Barclays Eagle Labs will not be taking on any Tech Nation staff when the entrepreneur network ceases operations at the end of this month, has learnt.
Tech Nation staff were informed this afternoon that the startup growth network could not reach an agreement with Barclays Eagle Labs under so-called TUPE regulations, designed to protect employees during takeovers.
Tech Nation, which is ceasing operations on 31 March after losing its government funding, had been in discussions with Eagle Labs to secure the jobs of nearly 50 of its staff.
Staff will now be issued redundancy notices, with the last day of employment on 31 March.
An internal Tech Nation message, seen by , said that “unfortunately Barclays have disagreed and therefore TUPE will not apply to anyone in the company”.
The message added: “Redundancy notices will be served today and the last date of employment will be 31 March and payment in lieu of notice (PILON) will continue until 10 April.”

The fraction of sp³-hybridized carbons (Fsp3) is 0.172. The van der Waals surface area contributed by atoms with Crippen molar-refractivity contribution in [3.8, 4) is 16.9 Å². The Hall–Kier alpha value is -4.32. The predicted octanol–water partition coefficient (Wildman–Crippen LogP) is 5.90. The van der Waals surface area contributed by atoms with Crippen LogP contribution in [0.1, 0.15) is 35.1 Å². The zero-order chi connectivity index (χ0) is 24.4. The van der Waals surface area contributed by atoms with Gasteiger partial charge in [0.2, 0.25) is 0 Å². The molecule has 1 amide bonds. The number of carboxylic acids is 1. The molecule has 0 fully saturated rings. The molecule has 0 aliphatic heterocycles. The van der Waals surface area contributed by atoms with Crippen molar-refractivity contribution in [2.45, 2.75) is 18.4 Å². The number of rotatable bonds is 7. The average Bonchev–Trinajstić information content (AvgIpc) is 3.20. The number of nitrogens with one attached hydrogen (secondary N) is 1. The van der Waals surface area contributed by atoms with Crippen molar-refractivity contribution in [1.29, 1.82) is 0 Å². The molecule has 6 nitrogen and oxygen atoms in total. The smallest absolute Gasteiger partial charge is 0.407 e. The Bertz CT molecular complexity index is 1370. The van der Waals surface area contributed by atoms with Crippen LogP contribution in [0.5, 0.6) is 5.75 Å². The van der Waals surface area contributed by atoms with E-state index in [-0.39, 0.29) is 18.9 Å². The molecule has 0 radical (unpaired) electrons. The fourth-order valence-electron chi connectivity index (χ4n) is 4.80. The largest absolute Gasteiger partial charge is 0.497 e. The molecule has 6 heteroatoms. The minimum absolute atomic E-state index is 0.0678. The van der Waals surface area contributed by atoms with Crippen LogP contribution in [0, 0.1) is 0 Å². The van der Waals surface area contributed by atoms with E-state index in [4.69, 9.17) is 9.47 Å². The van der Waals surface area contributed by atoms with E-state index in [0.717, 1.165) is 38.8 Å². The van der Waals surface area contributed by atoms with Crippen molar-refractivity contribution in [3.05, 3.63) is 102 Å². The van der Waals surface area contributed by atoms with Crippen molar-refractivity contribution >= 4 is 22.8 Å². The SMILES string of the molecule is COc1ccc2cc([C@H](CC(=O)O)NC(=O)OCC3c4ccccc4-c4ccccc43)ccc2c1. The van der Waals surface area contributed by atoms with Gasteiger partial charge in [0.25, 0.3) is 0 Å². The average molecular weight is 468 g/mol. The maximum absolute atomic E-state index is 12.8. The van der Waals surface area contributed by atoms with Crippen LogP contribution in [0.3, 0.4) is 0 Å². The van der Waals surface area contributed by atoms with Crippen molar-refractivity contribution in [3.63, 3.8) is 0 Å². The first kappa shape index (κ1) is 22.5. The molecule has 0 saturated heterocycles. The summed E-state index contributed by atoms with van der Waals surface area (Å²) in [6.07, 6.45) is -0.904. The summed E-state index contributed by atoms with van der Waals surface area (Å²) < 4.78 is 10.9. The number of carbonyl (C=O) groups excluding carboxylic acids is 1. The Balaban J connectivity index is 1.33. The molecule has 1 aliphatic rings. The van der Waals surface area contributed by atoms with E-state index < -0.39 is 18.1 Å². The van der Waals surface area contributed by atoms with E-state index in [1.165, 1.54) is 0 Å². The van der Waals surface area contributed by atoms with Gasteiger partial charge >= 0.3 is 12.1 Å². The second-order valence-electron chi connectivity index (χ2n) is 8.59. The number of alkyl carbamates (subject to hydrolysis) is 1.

In a joint statement, Tech Nation and Barclays Eagle Labs said: “Tech Nation and Barclays take a different view on TUPE but are working together on a solution. Barclays will reach out to engage with Tech Nation employees as to possible job opportunities.”
Tech Nation announced it would shut down after the government selected Eagle Labs for the £12m Digital Growth Grant, which replaced Tech Nation’s previous primary funding source provided by the Department for Digital, Culture, Media and Sport.
Following the reallocation of funding, Tech Nation entered into TUPE – Transfer of Undertakings Protection of Employment – discussions with Barclays to ensure staff from the startup network would be able to continue their work at the bank-backed startup accelerator.
reported in February that Barclays and Tech Nation were in a dispute over whether TUPE rules applied.
The government’s decision to award taxpayer funding to the startup incubator division of a FTSE 100 bank attracted criticism from some parts of the UK’s tech ecosystem.
However, the leader of Eagle Labs’ bid for the funding told that the organisation is not “the bogeyman” and it it’s ready to support the country’s tech startups.
Since it was launched by then-Prime Minister David Cameron in 2010, Tech Nation has had a hand in the development of some of the UK’s most well-known startups, including Revolut, Darktrace and Deliveroo. Its alumni have collectively raised over £28bn.